Shares of C3.ai (NYSE:AI) stock are plunging lower by more than 20% after short seller Kerrisdale Capital penned a letter to C3.ai’s audit committee; Deloitte, the company’s auditor; and the Securities and Exchange Commission (SEC). In the letter, Kerrisdale Chief Investment Officer (CIO) Sahm Adrangi points out several accounting issues at the artificial intelligence ( ) company.
“In our opinion, C3.ai has utilized highly aggressive accounting to inflate its income statement metrics in order to meet sell-side analyst estimates for revenue and certain profit metrics, and to conceal significant deterioration in its underlying operations,” explained Adrangi.
The accounting concerns noted by Adrangi include misclassifying subscription revenue, costs of revenue and “highly conspicuous growth in unbilled receivables.” Let’s get into the details.
AI Stock Stumbles on Kerrisdale Letter
First, Adrangi notes that C3.ai’s total accounts receivable has more than doubled over the past year, while quarterly revenue has declined. This has resulted in a cumulative cash flow entry of negative $76 million due to changes in accounts receivable. Meanwhile, days sales outstanding (DSO) has risen to 197 days, “a level unheard of among software companies.”
Adrangi believes that rising receivables is attributed to rising unbilled receivables. In the quarters prior to April 2022, unbilled receivables were always less than $10 million. In the most recent quarter, the figure has reached $88 million, primarily due to one customer: Baker Hughes (NASDAQ:BKR). Baker accounts for 91% of total unbilled receivables.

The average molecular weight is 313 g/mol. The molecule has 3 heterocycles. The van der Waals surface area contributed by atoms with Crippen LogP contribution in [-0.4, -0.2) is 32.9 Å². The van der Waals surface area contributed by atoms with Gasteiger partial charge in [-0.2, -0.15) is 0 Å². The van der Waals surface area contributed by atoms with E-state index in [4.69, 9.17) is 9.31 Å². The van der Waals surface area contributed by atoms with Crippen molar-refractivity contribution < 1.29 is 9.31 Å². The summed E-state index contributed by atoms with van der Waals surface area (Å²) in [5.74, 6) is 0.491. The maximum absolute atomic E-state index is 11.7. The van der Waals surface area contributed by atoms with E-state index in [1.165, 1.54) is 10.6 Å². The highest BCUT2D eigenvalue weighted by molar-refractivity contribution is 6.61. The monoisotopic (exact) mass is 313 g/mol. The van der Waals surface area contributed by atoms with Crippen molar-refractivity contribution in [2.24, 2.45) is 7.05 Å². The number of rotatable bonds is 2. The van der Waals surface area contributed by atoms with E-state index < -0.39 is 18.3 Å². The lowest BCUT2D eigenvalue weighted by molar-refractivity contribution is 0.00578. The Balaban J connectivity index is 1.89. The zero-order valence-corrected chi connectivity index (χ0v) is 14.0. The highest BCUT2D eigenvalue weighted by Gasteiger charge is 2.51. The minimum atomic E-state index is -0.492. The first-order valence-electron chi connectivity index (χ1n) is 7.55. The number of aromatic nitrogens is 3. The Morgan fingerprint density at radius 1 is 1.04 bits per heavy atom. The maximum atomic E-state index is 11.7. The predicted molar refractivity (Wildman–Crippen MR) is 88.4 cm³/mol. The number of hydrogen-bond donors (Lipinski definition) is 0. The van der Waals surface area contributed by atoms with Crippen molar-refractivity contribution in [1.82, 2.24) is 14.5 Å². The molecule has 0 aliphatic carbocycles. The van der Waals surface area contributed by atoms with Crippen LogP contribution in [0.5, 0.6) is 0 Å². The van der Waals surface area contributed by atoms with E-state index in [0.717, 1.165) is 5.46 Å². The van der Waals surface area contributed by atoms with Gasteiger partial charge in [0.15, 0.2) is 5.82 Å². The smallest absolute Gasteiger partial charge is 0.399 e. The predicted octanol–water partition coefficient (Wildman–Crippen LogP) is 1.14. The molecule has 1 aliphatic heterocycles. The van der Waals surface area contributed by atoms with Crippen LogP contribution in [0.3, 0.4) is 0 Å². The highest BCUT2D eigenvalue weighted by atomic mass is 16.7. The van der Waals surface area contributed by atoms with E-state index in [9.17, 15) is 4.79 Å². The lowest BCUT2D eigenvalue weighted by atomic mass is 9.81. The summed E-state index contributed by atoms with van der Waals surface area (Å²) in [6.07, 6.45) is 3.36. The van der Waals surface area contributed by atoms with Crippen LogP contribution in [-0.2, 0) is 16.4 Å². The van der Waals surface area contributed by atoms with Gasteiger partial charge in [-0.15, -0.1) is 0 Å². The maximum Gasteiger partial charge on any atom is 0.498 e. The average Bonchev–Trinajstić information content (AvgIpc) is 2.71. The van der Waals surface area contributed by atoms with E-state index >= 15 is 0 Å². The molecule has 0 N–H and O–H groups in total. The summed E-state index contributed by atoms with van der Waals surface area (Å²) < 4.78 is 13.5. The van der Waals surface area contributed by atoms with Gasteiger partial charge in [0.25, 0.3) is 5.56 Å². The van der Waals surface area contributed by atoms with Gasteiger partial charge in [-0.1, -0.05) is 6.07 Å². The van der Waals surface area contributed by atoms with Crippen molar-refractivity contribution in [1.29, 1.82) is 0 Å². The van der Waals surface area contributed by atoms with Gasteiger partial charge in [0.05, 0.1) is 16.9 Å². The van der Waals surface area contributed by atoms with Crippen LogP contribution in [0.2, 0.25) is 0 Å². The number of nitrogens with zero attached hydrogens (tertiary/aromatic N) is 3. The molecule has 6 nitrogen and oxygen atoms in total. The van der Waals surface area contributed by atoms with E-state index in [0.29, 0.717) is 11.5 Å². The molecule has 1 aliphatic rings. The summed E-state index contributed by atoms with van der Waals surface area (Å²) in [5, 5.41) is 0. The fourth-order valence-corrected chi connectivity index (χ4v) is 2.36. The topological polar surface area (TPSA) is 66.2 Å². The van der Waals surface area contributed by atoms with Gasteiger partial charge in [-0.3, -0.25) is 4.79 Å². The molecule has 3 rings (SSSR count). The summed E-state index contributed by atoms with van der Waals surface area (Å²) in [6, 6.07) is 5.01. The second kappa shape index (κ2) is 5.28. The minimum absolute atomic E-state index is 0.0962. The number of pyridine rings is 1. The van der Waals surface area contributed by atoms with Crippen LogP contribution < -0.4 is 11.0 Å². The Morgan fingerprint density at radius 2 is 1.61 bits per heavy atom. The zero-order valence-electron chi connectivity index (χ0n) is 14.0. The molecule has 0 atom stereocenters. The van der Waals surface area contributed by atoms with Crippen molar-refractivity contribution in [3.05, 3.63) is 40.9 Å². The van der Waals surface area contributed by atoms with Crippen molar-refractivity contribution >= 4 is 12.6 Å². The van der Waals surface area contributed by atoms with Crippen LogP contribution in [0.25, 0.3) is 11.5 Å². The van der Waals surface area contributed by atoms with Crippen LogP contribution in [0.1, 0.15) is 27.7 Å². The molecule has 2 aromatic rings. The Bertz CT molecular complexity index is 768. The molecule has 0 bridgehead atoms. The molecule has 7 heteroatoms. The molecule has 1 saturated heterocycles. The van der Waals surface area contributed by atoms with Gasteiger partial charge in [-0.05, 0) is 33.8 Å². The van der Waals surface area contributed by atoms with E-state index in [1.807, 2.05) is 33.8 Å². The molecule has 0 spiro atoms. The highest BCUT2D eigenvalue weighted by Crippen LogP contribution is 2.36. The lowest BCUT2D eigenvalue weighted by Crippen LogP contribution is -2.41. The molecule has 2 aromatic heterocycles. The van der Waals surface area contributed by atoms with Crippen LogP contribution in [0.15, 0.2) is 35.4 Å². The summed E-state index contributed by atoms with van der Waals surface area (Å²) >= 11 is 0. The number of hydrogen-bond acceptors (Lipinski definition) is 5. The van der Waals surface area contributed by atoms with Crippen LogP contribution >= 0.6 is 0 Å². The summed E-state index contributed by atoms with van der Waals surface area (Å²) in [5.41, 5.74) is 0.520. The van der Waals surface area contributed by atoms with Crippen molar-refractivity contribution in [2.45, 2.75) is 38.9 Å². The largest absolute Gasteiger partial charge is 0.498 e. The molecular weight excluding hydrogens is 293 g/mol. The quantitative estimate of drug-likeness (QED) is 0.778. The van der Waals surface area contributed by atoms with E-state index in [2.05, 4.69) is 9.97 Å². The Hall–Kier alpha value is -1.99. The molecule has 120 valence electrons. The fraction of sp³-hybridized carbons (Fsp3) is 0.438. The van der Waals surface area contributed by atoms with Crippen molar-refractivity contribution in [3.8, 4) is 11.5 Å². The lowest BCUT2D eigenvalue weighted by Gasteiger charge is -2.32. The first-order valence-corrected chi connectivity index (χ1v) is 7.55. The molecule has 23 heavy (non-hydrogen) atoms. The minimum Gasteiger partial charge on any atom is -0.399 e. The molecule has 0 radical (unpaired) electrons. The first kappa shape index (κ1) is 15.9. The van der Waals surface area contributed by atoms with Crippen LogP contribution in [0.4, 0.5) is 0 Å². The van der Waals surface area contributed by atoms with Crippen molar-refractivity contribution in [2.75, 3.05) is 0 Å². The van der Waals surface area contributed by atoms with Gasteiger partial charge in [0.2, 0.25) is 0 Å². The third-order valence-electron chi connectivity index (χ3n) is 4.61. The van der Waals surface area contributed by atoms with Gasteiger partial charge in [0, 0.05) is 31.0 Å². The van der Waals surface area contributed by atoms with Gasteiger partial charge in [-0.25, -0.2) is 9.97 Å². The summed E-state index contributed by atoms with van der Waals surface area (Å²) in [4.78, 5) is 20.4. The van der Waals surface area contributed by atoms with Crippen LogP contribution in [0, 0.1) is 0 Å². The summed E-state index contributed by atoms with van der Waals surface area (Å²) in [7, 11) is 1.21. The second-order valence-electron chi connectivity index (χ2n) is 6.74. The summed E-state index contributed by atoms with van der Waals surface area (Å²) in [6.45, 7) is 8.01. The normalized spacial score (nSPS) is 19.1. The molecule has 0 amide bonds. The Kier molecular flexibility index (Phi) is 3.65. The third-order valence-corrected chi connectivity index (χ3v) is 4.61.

“Thus, unbilled receivables from Baker Hughes have increased 5x since being first reported, yet actual revenue is growing at a low single digit rate?” questioned Adrangi.
Alleged Red Flags at C3.ai
Adrangi also questions the accounting tactics used in the arrangement with C3.ai and Baker. The subscription revenue that Baker pays C3.ai is being recognized at an over 99% gross margin, which the short seller alleges is inflated. Adrangi believes that this is done to make it seem as if C3.ai is a software-as-a-service (SaaS) company instead of a services-intensive consulting business. SaaS companies are generally rewarded a higher revenue multiple due to recurring subscription revenue.
Finally, Adrangi states that C3.ai has cycled through four chief financial officers (CFOs) in the past four years, which should be a “clear red flag” for Deloitte.
“Deloitte doesn’t need to rubber stamp fraudulent accounting. Either require the company to come clean in its upcoming audit or resign and let C3.ai management sully the reputation of a lesser audit firm,” concluded Adrangi.
On the date of publication, Eddie Pan did not hold (either directly or indirectly) any positions in the securities mentioned in this article. The opinions expressed in this article are those of the writer, subject to the InvestorPlace.com Publishing Guidelines.